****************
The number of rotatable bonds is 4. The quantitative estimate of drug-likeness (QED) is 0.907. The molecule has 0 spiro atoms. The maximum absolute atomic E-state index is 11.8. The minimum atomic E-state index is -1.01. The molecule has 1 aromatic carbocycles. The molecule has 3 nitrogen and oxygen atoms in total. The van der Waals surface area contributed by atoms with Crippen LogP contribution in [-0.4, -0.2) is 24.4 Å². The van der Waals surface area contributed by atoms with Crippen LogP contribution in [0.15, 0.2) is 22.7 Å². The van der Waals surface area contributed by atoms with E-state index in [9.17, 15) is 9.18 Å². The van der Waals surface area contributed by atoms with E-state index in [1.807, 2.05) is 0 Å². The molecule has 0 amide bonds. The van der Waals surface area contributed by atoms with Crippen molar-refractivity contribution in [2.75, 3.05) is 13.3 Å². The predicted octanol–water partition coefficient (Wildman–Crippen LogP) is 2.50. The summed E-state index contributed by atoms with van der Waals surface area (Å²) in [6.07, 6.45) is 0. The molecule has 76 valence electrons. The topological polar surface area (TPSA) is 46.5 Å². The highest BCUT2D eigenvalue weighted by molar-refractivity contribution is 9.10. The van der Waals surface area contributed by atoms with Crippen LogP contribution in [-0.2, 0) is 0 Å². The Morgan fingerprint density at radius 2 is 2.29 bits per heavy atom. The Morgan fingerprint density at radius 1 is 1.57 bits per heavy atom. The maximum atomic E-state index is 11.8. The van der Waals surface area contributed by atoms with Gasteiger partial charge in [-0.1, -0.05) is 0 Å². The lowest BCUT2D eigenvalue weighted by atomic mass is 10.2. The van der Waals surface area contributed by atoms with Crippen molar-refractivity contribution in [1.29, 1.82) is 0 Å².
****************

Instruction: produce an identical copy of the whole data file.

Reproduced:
The number of rotatable bonds is 4. The quantitative estimate of drug-likeness (QED) is 0.907. The molecule has 0 spiro atoms. The maximum absolute atomic E-state index is 11.8. The minimum atomic E-state index is -1.01. The molecule has 1 aromatic carbocycles. The molecule has 3 nitrogen and oxygen atoms in total. The van der Waals surface area contributed by atoms with Crippen LogP contribution in [-0.4, -0.2) is 24.4 Å². The van der Waals surface area contributed by atoms with Crippen LogP contribution in [0.15, 0.2) is 22.7 Å². The van der Waals surface area contributed by atoms with E-state index in [9.17, 15) is 9.18 Å². The van der Waals surface area contributed by atoms with E-state index in [1.807, 2.05) is 0 Å². The molecule has 0 amide bonds. The van der Waals surface area contributed by atoms with Crippen molar-refractivity contribution in [2.75, 3.05) is 13.3 Å². The predicted octanol–water partition coefficient (Wildman–Crippen LogP) is 2.50. The summed E-state index contributed by atoms with van der Waals surface area (Å²) in [6.07, 6.45) is 0. The molecule has 76 valence electrons. The topological polar surface area (TPSA) is 46.5 Å². The highest BCUT2D eigenvalue weighted by molar-refractivity contribution is 9.10. The van der Waals surface area contributed by atoms with Crippen LogP contribution in [-0.2, 0) is 0 Å². The Morgan fingerprint density at radius 2 is 2.29 bits per heavy atom. The Morgan fingerprint density at radius 1 is 1.57 bits per heavy atom. The maximum atomic E-state index is 11.8. The van der Waals surface area contributed by atoms with Gasteiger partial charge in [-0.1, -0.05) is 0 Å². The lowest BCUT2D eigenvalue weighted by atomic mass is 10.2. The van der Waals surface area contributed by atoms with Crippen molar-refractivity contribution in [1.29, 1.82) is 0 Å².